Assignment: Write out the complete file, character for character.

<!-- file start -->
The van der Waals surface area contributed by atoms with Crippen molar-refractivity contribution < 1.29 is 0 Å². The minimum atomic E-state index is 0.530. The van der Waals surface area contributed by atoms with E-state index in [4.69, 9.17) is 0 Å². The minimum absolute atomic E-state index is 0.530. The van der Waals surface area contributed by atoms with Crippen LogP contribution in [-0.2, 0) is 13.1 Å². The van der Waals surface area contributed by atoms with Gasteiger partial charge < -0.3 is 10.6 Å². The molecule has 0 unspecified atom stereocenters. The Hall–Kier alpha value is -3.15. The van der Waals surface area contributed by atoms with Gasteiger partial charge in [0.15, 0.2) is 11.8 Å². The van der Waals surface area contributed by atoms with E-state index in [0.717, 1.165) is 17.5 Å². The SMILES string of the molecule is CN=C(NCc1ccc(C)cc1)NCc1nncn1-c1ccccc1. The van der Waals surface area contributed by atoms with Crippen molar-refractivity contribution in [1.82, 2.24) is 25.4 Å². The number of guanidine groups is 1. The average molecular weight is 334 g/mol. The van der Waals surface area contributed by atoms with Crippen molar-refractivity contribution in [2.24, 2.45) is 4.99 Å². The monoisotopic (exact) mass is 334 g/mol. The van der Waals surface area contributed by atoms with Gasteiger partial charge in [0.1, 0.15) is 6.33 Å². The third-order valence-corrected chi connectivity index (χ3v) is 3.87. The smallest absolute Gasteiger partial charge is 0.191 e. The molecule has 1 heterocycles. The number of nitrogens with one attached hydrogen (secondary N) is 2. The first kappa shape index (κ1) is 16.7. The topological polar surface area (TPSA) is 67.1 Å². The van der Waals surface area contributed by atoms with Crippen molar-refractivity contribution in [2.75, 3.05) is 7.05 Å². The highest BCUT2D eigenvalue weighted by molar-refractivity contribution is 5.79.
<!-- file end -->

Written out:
The van der Waals surface area contributed by atoms with Crippen molar-refractivity contribution < 1.29 is 0 Å². The minimum atomic E-state index is 0.530. The van der Waals surface area contributed by atoms with E-state index in [4.69, 9.17) is 0 Å². The minimum absolute atomic E-state index is 0.530. The van der Waals surface area contributed by atoms with Crippen LogP contribution in [-0.2, 0) is 13.1 Å². The van der Waals surface area contributed by atoms with Gasteiger partial charge < -0.3 is 10.6 Å². The molecule has 0 unspecified atom stereocenters. The Hall–Kier alpha value is -3.15. The van der Waals surface area contributed by atoms with Gasteiger partial charge in [0.15, 0.2) is 11.8 Å². The van der Waals surface area contributed by atoms with E-state index in [0.717, 1.165) is 17.5 Å². The SMILES string of the molecule is CN=C(NCc1ccc(C)cc1)NCc1nncn1-c1ccccc1. The van der Waals surface area contributed by atoms with Crippen molar-refractivity contribution in [1.82, 2.24) is 25.4 Å². The number of guanidine groups is 1. The average molecular weight is 334 g/mol. The van der Waals surface area contributed by atoms with Crippen molar-refractivity contribution in [2.24, 2.45) is 4.99 Å². The monoisotopic (exact) mass is 334 g/mol. The van der Waals surface area contributed by atoms with Gasteiger partial charge in [0.1, 0.15) is 6.33 Å². The third-order valence-corrected chi connectivity index (χ3v) is 3.87. The smallest absolute Gasteiger partial charge is 0.191 e. The molecule has 1 heterocycles. The number of nitrogens with one attached hydrogen (secondary N) is 2. The first kappa shape index (κ1) is 16.7. The topological polar surface area (TPSA) is 67.1 Å². The van der Waals surface area contributed by atoms with Crippen molar-refractivity contribution in [2.75, 3.05) is 7.05 Å². The highest BCUT2D eigenvalue weighted by molar-refractivity contribution is 5.79.